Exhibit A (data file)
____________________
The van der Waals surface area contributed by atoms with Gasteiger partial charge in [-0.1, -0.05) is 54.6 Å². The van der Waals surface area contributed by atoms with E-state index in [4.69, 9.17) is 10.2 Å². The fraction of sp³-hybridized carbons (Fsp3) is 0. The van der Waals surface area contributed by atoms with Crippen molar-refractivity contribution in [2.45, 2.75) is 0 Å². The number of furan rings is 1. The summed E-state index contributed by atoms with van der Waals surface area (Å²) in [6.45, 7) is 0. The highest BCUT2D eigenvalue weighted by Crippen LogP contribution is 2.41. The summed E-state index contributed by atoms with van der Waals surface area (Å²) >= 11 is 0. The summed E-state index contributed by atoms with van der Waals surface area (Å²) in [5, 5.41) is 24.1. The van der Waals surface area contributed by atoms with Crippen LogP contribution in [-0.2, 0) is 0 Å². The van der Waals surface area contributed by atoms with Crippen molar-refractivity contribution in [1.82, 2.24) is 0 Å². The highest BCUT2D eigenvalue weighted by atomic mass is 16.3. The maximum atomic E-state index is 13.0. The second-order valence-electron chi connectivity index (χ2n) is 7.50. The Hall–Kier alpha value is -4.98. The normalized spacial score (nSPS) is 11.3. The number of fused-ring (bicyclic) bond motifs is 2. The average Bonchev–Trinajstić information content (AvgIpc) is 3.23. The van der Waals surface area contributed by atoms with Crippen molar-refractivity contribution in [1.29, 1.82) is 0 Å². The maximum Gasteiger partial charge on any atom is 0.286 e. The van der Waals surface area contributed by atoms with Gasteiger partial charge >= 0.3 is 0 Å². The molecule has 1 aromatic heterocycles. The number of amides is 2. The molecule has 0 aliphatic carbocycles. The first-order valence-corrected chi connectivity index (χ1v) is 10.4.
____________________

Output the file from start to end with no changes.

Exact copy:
The van der Waals surface area contributed by atoms with Gasteiger partial charge in [-0.1, -0.05) is 54.6 Å². The van der Waals surface area contributed by atoms with E-state index in [4.69, 9.17) is 10.2 Å². The fraction of sp³-hybridized carbons (Fsp3) is 0. The van der Waals surface area contributed by atoms with Crippen molar-refractivity contribution in [2.45, 2.75) is 0 Å². The number of furan rings is 1. The summed E-state index contributed by atoms with van der Waals surface area (Å²) in [6.45, 7) is 0. The highest BCUT2D eigenvalue weighted by Crippen LogP contribution is 2.41. The summed E-state index contributed by atoms with van der Waals surface area (Å²) >= 11 is 0. The summed E-state index contributed by atoms with van der Waals surface area (Å²) in [5, 5.41) is 24.1. The van der Waals surface area contributed by atoms with Crippen LogP contribution in [-0.2, 0) is 0 Å². The van der Waals surface area contributed by atoms with Crippen molar-refractivity contribution in [1.82, 2.24) is 0 Å². The highest BCUT2D eigenvalue weighted by atomic mass is 16.3. The maximum atomic E-state index is 13.0. The second-order valence-electron chi connectivity index (χ2n) is 7.50. The Hall–Kier alpha value is -4.98. The normalized spacial score (nSPS) is 11.3. The number of fused-ring (bicyclic) bond motifs is 2. The average Bonchev–Trinajstić information content (AvgIpc) is 3.23. The van der Waals surface area contributed by atoms with Crippen molar-refractivity contribution in [1.29, 1.82) is 0 Å². The maximum Gasteiger partial charge on any atom is 0.286 e. The van der Waals surface area contributed by atoms with Gasteiger partial charge >= 0.3 is 0 Å². The molecule has 1 aromatic heterocycles. The number of amides is 2. The molecule has 0 aliphatic carbocycles. The first-order valence-corrected chi connectivity index (χ1v) is 10.4.